Water Quality Assurance Revolving Fund (WQARF) Site

Shannon Road/El Camino del Cerro

Community Involvement Activities Public Health Impact Site Hydrogeology
Contacts Public Meeting Calendar Site Map
Contaminants Public Notice Calendar Site Status Update
Online Information Repository Site History

The Shannon Road/El Camino del Cerro site is located in northwest Tucson, Arizona and is bounded approximately by Orange Grove Road on the north, Meadowbrook Park on the east (north of the Rillito River), Shannon Road on the east (south of the Rillito River), El Camino del Cerro Road on the south and Camino de la Tierra and the Santa Cruz River on the west. The site consists of industrial and residential properties to the northeast of Interstate 10 (I-10). Also, the closed El Camino del Cerro Landfill occupies approximately 20 acres of land in the southwest portion of the site, north of El Camino del Cerro Road between the Santa Cruz River and I-10.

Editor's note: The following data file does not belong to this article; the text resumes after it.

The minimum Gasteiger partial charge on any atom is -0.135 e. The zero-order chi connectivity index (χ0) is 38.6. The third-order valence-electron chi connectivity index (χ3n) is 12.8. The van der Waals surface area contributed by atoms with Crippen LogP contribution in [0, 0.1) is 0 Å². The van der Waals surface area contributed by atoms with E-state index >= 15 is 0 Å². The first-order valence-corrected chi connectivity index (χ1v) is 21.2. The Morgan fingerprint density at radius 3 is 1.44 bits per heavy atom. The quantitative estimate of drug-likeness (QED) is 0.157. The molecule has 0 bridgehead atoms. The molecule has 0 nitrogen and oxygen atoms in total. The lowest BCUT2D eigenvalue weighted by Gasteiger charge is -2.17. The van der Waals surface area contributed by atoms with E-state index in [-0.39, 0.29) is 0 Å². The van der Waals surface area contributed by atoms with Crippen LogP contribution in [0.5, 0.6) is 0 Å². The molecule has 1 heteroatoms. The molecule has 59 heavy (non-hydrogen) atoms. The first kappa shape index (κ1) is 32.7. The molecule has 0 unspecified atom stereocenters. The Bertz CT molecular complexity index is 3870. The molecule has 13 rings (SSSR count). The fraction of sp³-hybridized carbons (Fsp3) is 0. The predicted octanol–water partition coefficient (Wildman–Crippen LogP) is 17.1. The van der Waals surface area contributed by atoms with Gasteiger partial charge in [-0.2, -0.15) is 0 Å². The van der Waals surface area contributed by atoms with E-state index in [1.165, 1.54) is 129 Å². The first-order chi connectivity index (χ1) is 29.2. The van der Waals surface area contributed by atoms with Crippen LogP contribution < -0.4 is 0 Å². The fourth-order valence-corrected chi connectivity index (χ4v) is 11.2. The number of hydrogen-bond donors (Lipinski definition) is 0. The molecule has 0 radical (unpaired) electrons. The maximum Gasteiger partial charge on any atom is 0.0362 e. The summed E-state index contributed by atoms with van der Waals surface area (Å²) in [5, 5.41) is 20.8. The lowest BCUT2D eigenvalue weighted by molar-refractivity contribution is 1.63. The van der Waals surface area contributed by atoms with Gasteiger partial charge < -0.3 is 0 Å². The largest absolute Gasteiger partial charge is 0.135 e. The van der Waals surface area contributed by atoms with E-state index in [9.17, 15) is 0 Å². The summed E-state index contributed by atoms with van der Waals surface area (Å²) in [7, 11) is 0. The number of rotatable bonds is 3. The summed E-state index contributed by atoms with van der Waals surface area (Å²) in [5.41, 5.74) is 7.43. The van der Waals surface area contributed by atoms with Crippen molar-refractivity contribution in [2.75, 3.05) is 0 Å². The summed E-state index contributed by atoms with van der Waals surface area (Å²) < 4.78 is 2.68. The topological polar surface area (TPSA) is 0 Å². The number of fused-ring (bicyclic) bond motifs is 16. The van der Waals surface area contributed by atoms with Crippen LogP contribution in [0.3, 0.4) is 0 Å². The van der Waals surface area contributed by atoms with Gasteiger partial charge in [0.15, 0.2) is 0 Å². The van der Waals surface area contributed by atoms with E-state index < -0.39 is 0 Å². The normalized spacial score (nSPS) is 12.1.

The plume geographic boundaries depicted on the site map represents a historical interpretation of impacted groundwater and will be updated based on the area-wide groundwater sampling to be conducted in early 2015. The map is intended to provide the public with basic information as to the estimated extent of known contamination as of the date of map production. The actual extent of contamination may be different. Therefore, the plume boundaries may change in the future as new information becomes available.


Metro Water’s South Shannon well
Metro Water’s South Shannon
well and water tank

Site Status Update:

The Final Remedial Investigation Report for Shannon Road Camino Del Cerro WQARF Site was completed in March 2015. A data gaps study has been completed, and a Feasibility Study (FS) Work Plan has been developed for the Site. From July 1, 2014 to June 30, 2015 the Metropolitan Domestic Water Improvement District (Metro Water) pumped and treated 222,343,000 and removed approximately 50 pounds of volatile organic compounds (VOCs) at their South Shannon well site. During the same time period Pima County pumped and treated 66,409,000 gallons of groundwater and removed approximately 15 pounds of VOCs immediately down gradient of the El Camino del Cerro Landfill.